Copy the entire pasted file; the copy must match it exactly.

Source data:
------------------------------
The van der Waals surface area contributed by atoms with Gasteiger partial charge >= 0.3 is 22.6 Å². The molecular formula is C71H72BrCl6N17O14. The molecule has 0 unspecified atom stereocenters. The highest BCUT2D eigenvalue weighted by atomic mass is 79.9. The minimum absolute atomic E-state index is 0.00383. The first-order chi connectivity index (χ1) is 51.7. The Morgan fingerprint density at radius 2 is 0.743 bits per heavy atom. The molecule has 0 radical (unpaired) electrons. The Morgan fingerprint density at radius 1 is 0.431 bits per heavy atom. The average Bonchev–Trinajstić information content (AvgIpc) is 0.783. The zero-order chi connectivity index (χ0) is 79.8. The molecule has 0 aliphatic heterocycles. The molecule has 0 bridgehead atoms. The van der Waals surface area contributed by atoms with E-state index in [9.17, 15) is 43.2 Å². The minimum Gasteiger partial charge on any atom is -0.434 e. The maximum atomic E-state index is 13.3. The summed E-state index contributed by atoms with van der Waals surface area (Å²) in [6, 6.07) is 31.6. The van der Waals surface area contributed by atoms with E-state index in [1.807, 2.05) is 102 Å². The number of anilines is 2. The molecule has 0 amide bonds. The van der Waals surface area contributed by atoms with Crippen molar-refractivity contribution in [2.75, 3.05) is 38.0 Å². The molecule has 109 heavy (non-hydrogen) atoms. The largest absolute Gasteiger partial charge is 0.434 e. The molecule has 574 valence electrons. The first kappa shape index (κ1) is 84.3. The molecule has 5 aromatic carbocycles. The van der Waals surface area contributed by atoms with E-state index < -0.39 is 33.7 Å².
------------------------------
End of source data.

The van der Waals surface area contributed by atoms with Gasteiger partial charge >= 0.3 is 22.6 Å². The molecular formula is C71H72BrCl6N17O14. The molecule has 0 unspecified atom stereocenters. The highest BCUT2D eigenvalue weighted by atomic mass is 79.9. The minimum absolute atomic E-state index is 0.00383. The first-order chi connectivity index (χ1) is 51.7. The Morgan fingerprint density at radius 2 is 0.743 bits per heavy atom. The molecule has 0 radical (unpaired) electrons. The Morgan fingerprint density at radius 1 is 0.431 bits per heavy atom. The average Bonchev–Trinajstić information content (AvgIpc) is 0.783. The zero-order chi connectivity index (χ0) is 79.8. The molecule has 0 aliphatic heterocycles. The molecule has 0 bridgehead atoms. The van der Waals surface area contributed by atoms with E-state index in [9.17, 15) is 43.2 Å². The minimum Gasteiger partial charge on any atom is -0.434 e. The maximum atomic E-state index is 13.3. The summed E-state index contributed by atoms with van der Waals surface area (Å²) in [6, 6.07) is 31.6. The van der Waals surface area contributed by atoms with E-state index in [1.807, 2.05) is 102 Å². The number of anilines is 2. The molecule has 0 amide bonds. The van der Waals surface area contributed by atoms with Crippen molar-refractivity contribution in [2.75, 3.05) is 38.0 Å². The molecule has 109 heavy (non-hydrogen) atoms. The largest absolute Gasteiger partial charge is 0.434 e. The molecule has 574 valence electrons. The first kappa shape index (κ1) is 84.3. The molecule has 5 aromatic carbocycles. The van der Waals surface area contributed by atoms with E-state index < -0.39 is 33.7 Å².